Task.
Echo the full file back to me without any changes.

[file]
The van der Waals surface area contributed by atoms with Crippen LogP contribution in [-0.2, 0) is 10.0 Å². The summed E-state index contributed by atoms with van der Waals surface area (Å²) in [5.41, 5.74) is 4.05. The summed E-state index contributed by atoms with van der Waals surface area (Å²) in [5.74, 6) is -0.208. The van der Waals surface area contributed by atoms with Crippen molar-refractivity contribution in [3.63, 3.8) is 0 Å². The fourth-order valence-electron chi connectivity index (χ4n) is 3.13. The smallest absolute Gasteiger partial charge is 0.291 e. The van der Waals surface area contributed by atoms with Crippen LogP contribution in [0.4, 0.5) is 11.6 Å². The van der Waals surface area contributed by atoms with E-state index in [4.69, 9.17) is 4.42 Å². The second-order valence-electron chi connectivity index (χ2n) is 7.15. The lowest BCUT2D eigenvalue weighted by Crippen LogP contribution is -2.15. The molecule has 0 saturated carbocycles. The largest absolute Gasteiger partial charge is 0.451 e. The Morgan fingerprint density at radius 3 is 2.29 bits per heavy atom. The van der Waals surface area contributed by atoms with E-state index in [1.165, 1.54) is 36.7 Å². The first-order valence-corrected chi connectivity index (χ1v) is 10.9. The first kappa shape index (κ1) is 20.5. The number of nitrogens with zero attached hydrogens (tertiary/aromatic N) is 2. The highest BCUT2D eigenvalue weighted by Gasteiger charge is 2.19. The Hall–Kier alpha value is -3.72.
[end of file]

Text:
The van der Waals surface area contributed by atoms with Crippen LogP contribution in [-0.2, 0) is 10.0 Å². The summed E-state index contributed by atoms with van der Waals surface area (Å²) in [5.41, 5.74) is 4.05. The summed E-state index contributed by atoms with van der Waals surface area (Å²) in [5.74, 6) is -0.208. The van der Waals surface area contributed by atoms with Crippen molar-refractivity contribution in [3.63, 3.8) is 0 Å². The fourth-order valence-electron chi connectivity index (χ4n) is 3.13. The smallest absolute Gasteiger partial charge is 0.291 e. The van der Waals surface area contributed by atoms with Crippen LogP contribution in [0.4, 0.5) is 11.6 Å². The van der Waals surface area contributed by atoms with E-state index in [4.69, 9.17) is 4.42 Å². The second-order valence-electron chi connectivity index (χ2n) is 7.15. The lowest BCUT2D eigenvalue weighted by Crippen LogP contribution is -2.15. The molecule has 0 saturated carbocycles. The largest absolute Gasteiger partial charge is 0.451 e. The Morgan fingerprint density at radius 3 is 2.29 bits per heavy atom. The van der Waals surface area contributed by atoms with E-state index in [1.165, 1.54) is 36.7 Å². The first-order valence-corrected chi connectivity index (χ1v) is 10.9. The first kappa shape index (κ1) is 20.5. The number of nitrogens with zero attached hydrogens (tertiary/aromatic N) is 2. The highest BCUT2D eigenvalue weighted by Gasteiger charge is 2.19. The Hall–Kier alpha value is -3.72.